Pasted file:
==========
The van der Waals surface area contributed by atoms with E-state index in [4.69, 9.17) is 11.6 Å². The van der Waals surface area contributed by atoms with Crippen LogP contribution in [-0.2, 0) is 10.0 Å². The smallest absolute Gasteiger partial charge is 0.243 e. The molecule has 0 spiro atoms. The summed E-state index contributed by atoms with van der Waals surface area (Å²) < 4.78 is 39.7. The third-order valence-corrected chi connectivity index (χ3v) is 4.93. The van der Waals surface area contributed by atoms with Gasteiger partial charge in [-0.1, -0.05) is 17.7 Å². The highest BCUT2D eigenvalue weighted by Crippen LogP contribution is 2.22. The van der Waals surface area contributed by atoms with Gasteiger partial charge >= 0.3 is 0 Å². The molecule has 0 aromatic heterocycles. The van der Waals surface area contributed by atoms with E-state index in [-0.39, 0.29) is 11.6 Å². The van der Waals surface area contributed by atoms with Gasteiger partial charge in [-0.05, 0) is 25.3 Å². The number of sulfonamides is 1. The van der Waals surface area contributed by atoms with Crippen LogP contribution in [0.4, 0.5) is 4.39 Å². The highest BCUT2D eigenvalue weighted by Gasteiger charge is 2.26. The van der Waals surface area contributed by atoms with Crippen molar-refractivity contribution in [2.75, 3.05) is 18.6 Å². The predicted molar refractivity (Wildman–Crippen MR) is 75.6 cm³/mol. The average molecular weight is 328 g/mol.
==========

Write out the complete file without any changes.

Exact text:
The van der Waals surface area contributed by atoms with E-state index in [4.69, 9.17) is 11.6 Å². The van der Waals surface area contributed by atoms with Crippen LogP contribution in [-0.2, 0) is 10.0 Å². The smallest absolute Gasteiger partial charge is 0.243 e. The molecule has 0 spiro atoms. The summed E-state index contributed by atoms with van der Waals surface area (Å²) < 4.78 is 39.7. The third-order valence-corrected chi connectivity index (χ3v) is 4.93. The van der Waals surface area contributed by atoms with Gasteiger partial charge in [-0.1, -0.05) is 17.7 Å². The highest BCUT2D eigenvalue weighted by Crippen LogP contribution is 2.22. The van der Waals surface area contributed by atoms with Gasteiger partial charge >= 0.3 is 0 Å². The molecule has 0 aromatic heterocycles. The van der Waals surface area contributed by atoms with E-state index in [-0.39, 0.29) is 11.6 Å². The van der Waals surface area contributed by atoms with Gasteiger partial charge in [-0.05, 0) is 25.3 Å². The number of sulfonamides is 1. The van der Waals surface area contributed by atoms with Crippen LogP contribution in [0.4, 0.5) is 4.39 Å². The highest BCUT2D eigenvalue weighted by Gasteiger charge is 2.26. The van der Waals surface area contributed by atoms with Crippen molar-refractivity contribution in [2.75, 3.05) is 18.6 Å². The predicted molar refractivity (Wildman–Crippen MR) is 75.6 cm³/mol. The average molecular weight is 328 g/mol.